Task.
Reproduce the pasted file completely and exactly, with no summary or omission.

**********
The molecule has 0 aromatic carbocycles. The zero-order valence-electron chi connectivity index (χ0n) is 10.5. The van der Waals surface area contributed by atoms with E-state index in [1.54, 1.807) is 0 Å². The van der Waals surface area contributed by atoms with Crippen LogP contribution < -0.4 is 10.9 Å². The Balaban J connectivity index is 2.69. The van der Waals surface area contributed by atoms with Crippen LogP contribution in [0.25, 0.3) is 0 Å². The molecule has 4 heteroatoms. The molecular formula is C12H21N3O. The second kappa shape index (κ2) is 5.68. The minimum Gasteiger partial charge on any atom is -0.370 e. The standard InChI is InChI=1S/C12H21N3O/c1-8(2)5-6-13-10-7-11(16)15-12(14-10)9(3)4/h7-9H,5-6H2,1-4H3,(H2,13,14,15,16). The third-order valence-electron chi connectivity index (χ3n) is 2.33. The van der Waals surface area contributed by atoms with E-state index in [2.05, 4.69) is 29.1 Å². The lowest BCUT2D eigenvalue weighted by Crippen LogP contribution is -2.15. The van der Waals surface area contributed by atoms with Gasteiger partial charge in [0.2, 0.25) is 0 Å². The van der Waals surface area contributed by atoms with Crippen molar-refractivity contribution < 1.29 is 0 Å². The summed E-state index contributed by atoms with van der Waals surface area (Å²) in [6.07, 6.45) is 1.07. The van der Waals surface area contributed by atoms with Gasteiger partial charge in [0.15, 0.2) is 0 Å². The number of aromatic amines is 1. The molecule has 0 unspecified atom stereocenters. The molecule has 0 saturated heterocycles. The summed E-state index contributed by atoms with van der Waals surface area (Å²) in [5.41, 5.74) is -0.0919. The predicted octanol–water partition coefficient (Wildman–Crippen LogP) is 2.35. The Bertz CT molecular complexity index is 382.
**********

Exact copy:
The molecule has 0 aromatic carbocycles. The zero-order valence-electron chi connectivity index (χ0n) is 10.5. The van der Waals surface area contributed by atoms with E-state index in [1.54, 1.807) is 0 Å². The van der Waals surface area contributed by atoms with Crippen LogP contribution < -0.4 is 10.9 Å². The Balaban J connectivity index is 2.69. The van der Waals surface area contributed by atoms with Crippen LogP contribution in [0.25, 0.3) is 0 Å². The molecule has 4 heteroatoms. The molecular formula is C12H21N3O. The second kappa shape index (κ2) is 5.68. The minimum Gasteiger partial charge on any atom is -0.370 e. The standard InChI is InChI=1S/C12H21N3O/c1-8(2)5-6-13-10-7-11(16)15-12(14-10)9(3)4/h7-9H,5-6H2,1-4H3,(H2,13,14,15,16). The third-order valence-electron chi connectivity index (χ3n) is 2.33. The van der Waals surface area contributed by atoms with E-state index in [2.05, 4.69) is 29.1 Å². The lowest BCUT2D eigenvalue weighted by Crippen LogP contribution is -2.15. The van der Waals surface area contributed by atoms with Gasteiger partial charge in [0.2, 0.25) is 0 Å². The van der Waals surface area contributed by atoms with Crippen molar-refractivity contribution < 1.29 is 0 Å². The summed E-state index contributed by atoms with van der Waals surface area (Å²) in [6.07, 6.45) is 1.07. The van der Waals surface area contributed by atoms with Gasteiger partial charge in [0.15, 0.2) is 0 Å². The number of aromatic amines is 1. The molecule has 0 unspecified atom stereocenters. The molecule has 0 saturated heterocycles. The summed E-state index contributed by atoms with van der Waals surface area (Å²) in [5.41, 5.74) is -0.0919. The predicted octanol–water partition coefficient (Wildman–Crippen LogP) is 2.35. The Bertz CT molecular complexity index is 382.